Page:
Russian roulette at the dinner table


By Bill Colvard - [email protected]



I love to eat as much as the next person. I would wager that more often than not, I love to eat more than the next person. At some point, I may die for that love. Especially if what they say about saturated fat is true, but I have reason to hope that point isn’t going to be reached tomorrow.

For folks who love blowfish as much as I love cream and butter, they may not be so lucky. Last month when I heard about the five men who were hospitalized after eating blowfish in a private restaurant in Japan, I thought, as I always do when I hear these stories, why in the world would someone do such a thing? How good can a poisonous fish be?

I mean, I love mushrooms but I would never pick my own because if I do it wrong, I might get a poisonous one. But with a blowfish, you know you have a poisonous one and these guys ate it anyway. Not only did they eat it, they requested the liver which is one of the most poisonous parts and is actually illegal to serve in Japan.

It fascinates me that Japan needs a law to prohibit serving poisonous parts of a fish. One would think that natural selection would sort out that kind of thing. But the same thing can also be said of heroin in this country, I suppose.

Turns out, the blowfish’s appeal has more to do with deadly drugs than you’d think. The appeal of eating blowfish has never made any sense to me, probably because until this week, most of my information on the subject came from Homer Simpson.

But this week I read a story in London’s Daily Mail about the most recent poisoning in Wakayama. Mind you, I get the respectability of the London newspapers confused sometimes. Whether the Daily Mail is more akin to the New York Times or the National Enquirer, I couldn’t say, but the story was certainly interesting nonetheless. It takes several years for a sushi chef to learn to prepare a blowfish, or fugu as it’s known in Japan, so that it won’t kill anyone. The fish’s skin, liver and ovaries are the most poisonous.

But it all comes down to tingling lips. Eating blowfish makes your lips tingle and apparently, some people get off on that. They get off on it enough to risk death.

Must be quite a tingle.

Blowfish contains tetrodotoxin, which is, by the way, 100 times more lethal than cyanide, according to the Daily Mail. And guess what the first symptom of tetrodotoxin poisoning is? That’s right, tingling lips. So, apparently the goal is to eat enough of the blowfish to get your lips to tingle but not enough to make your heart explode. Culinary autoeroticism, if you will.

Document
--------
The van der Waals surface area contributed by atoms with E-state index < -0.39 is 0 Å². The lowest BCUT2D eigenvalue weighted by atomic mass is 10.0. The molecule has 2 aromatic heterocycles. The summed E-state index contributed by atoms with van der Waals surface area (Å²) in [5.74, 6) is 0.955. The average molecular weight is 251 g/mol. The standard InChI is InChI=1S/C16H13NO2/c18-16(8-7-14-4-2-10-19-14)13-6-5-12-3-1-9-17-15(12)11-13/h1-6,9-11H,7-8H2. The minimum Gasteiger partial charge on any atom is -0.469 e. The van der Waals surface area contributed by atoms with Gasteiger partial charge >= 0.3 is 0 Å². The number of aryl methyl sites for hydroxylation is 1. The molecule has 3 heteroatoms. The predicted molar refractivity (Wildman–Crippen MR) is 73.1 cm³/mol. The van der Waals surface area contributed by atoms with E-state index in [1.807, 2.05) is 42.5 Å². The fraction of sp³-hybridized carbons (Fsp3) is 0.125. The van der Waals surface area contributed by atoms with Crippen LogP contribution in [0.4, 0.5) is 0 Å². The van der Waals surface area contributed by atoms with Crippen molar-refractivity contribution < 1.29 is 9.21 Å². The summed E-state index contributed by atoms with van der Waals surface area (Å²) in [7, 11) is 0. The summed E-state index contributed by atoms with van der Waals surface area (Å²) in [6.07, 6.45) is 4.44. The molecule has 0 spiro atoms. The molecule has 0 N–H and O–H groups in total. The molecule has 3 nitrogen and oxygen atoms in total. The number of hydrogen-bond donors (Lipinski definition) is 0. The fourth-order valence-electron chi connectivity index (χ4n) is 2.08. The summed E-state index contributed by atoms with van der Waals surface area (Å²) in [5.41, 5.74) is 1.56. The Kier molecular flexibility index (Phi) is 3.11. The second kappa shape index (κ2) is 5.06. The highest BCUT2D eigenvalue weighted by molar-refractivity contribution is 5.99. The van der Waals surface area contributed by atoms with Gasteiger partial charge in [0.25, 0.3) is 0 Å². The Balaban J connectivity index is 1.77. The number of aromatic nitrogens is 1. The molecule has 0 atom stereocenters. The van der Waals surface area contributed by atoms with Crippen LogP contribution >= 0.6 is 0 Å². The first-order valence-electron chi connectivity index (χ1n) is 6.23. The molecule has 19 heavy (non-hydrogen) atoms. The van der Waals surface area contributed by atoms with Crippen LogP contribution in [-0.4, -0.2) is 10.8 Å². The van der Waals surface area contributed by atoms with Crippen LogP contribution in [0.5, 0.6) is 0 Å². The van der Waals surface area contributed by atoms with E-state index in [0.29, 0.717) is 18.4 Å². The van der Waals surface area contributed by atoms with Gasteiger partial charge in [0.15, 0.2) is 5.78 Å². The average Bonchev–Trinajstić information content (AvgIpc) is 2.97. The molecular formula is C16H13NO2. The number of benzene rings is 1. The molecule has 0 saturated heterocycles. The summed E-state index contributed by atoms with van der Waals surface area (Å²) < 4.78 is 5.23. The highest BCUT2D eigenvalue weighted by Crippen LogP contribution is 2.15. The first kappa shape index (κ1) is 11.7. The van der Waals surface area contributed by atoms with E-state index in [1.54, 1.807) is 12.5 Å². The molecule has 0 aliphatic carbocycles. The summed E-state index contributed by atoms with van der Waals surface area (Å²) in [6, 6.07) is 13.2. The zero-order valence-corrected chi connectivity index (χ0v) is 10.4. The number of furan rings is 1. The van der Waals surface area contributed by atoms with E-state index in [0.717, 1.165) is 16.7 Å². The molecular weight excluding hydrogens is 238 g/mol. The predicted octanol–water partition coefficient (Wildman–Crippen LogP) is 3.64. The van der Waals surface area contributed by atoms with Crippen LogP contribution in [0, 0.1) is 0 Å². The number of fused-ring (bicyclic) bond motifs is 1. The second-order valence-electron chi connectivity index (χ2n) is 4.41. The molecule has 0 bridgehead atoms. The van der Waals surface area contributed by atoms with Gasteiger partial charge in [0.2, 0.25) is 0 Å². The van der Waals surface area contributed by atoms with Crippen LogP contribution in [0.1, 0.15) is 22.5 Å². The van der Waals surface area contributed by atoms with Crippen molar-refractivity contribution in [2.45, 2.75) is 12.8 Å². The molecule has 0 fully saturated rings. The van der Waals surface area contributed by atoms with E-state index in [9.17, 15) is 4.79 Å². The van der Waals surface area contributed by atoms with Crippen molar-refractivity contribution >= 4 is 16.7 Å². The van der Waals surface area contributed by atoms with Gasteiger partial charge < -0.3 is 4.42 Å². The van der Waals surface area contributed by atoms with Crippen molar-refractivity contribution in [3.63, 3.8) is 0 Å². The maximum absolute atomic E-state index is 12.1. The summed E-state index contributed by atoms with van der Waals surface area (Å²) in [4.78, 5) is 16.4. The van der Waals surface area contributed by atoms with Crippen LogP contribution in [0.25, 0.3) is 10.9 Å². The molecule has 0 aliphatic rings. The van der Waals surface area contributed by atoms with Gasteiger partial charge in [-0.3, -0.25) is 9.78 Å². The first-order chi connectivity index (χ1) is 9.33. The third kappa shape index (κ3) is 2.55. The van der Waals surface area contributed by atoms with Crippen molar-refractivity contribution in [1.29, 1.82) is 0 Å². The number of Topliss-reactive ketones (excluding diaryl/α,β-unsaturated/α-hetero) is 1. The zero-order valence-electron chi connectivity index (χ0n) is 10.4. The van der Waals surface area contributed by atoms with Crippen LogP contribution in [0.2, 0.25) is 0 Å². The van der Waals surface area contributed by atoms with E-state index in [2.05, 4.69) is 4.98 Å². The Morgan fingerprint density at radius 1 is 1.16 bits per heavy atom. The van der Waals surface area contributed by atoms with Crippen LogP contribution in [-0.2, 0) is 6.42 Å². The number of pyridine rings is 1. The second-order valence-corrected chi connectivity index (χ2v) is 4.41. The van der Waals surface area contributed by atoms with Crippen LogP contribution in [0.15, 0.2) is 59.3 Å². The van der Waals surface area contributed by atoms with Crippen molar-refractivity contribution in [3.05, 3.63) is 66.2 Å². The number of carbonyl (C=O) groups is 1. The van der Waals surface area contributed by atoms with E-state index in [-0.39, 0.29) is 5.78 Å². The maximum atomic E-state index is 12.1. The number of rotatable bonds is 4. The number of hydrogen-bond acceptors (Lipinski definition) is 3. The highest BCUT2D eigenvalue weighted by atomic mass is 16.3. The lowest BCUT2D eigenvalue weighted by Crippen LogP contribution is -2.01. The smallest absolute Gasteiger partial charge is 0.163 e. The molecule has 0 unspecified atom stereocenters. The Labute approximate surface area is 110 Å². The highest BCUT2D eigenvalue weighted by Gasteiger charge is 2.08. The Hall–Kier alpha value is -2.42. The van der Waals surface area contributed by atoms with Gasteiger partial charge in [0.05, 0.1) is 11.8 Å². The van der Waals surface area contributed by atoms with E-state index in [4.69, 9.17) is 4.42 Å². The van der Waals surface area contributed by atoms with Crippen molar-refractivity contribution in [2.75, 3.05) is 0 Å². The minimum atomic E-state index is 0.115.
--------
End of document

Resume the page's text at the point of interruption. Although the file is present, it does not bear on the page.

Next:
Should anyone be interested, I believe there are a few places to check out blowfish here in the U.S. but I think I’ll pass. I’ve heard there are maybe 12 sushi chefs here who are qualified to serve it. But I’ve also heard they get their blowfish from Japan which violates my first rule of sushi.

It must be fresh. And local. Very fresh and very local. I want to see the water that fish came out of from my seat at the sushi bar. And preferably, I want to see the fish I am about to eat pulled out of that water after I sit down in that seat.

No way I am going to eat a raw fish that has traveled halfway around the world. You can totally forget about me eating a raw poisonous fish that has traveled halfway around the world.

It would be just my luck to dodge the threat of tetrodotoxin poisoning and then drop dead not because the blowfish is poisonous but because it’s spoiled.

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By Bill Colvard

[email protected]

Reach Bill Colvard at 336-415-4699 or on Twitter @BillColvard.

Reach Bill Colvard at 336-415-4699 or on Twitter @BillColvard.

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